One of the best things I have done in recent days is delete the Facebook and Messenger apps off my iPhone.
The reason for this was to limit the 'pull' and control these apps have.
I was finding that it was almost impossible to ignore the notifications and updates on Facebook and Messenger with their visual and aural alerts as to a friend liking something or requesting a banal chat.
While I am not completing a full social media detox, I felt it was necessary to limit my screen time as I was feeling that my iPhone was controlling me and not as it should be, with the human controlling the device.
Social media is addictive by its very nature. We all want to be liked, appreciated and found to be funny, attractive and witty.
This is a part of the human condition and how we are all wired.
Facebook fuels narcissism and many believe that their thousands of friends or followers represent their popularity and likeability. Unfortunately, this often does not translate into reality.
I know that even after an extensive Facebook friend cull, there would probably only be around 15 out of my 390 friends who I would classify as close friends. It's these friends (namely family) who I could trust to help out if I was faced with difficulties or dire circumstances.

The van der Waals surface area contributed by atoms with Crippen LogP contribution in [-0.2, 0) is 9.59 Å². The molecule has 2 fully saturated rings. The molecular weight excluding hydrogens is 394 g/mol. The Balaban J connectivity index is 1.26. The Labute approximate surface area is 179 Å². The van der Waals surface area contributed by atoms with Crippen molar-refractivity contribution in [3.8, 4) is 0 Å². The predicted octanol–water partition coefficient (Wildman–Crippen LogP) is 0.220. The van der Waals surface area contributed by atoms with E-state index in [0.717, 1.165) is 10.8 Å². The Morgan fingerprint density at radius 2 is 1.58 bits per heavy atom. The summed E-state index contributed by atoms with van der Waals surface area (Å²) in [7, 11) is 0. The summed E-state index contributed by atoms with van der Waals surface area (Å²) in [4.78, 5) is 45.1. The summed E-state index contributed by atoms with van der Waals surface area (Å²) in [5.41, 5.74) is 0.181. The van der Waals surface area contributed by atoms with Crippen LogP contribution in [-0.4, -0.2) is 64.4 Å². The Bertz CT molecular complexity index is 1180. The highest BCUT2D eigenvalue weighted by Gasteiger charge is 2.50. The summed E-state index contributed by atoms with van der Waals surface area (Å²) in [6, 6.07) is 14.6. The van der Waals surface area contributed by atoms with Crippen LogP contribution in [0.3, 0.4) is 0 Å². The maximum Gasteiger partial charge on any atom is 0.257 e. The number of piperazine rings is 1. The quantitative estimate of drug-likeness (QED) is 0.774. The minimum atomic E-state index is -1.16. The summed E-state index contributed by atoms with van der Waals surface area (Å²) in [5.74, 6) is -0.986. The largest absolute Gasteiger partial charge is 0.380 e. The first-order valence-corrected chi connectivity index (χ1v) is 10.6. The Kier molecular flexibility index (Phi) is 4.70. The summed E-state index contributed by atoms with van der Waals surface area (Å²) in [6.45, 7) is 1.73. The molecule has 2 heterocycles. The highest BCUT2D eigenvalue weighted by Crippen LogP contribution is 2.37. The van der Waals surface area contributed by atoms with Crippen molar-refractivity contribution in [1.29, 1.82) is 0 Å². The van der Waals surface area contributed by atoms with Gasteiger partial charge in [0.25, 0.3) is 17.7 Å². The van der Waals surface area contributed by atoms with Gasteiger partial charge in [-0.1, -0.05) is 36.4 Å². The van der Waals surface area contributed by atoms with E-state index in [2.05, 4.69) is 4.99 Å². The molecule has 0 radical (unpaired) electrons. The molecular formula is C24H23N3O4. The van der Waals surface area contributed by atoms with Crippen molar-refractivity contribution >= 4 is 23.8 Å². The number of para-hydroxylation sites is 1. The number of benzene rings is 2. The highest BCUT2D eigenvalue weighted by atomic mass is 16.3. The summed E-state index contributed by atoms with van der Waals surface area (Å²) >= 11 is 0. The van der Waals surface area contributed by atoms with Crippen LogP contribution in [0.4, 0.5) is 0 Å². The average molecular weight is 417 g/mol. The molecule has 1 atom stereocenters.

The other 375 I would really only see as associates, who probably wouldn't drop a thing if I needed help.
A profile photo update requires immediate attention from all friends and followers, with many liking, loving and commenting on the attractiveness of the picture within minutes of its posting.
Funny stories, anecdotes and rhetorical questions that we would often not waste a person's time with retelling are shared, commented and reacted to on mass by our friends and followers.
Thoughts on politics are dumped into newsfeeds and sometimes controversial topics create arguments that probably wouldn't be provided with much air time outside of Facebook.
Since deleting the Facebook and Messenger apps I have been more productive in my work and studies. I have had more time to surf, run and exercise and it is liberating not having to tell the world how many minutes or kilometres were spent during my workout.
I am sleeping better and feel more energised of a morning. My iPhone battery lasts a lot longer between charges too.
It's nice to be able to make eye contact with people in the street and to sit at a café and people watch, as opposed to posting photos of my food.
Eye contact is powerful and in recent days I have noticed that many people have very beautiful eyes, which when gazed into can provide an interesting glimpse into their soul.
It makes me sad to think that many miss flirtatious glances as their eyes are firmly fixed, staring at their screens.
Perhaps I am becoming more cynical with age, but I think a break from social media would do everyone the world of good.
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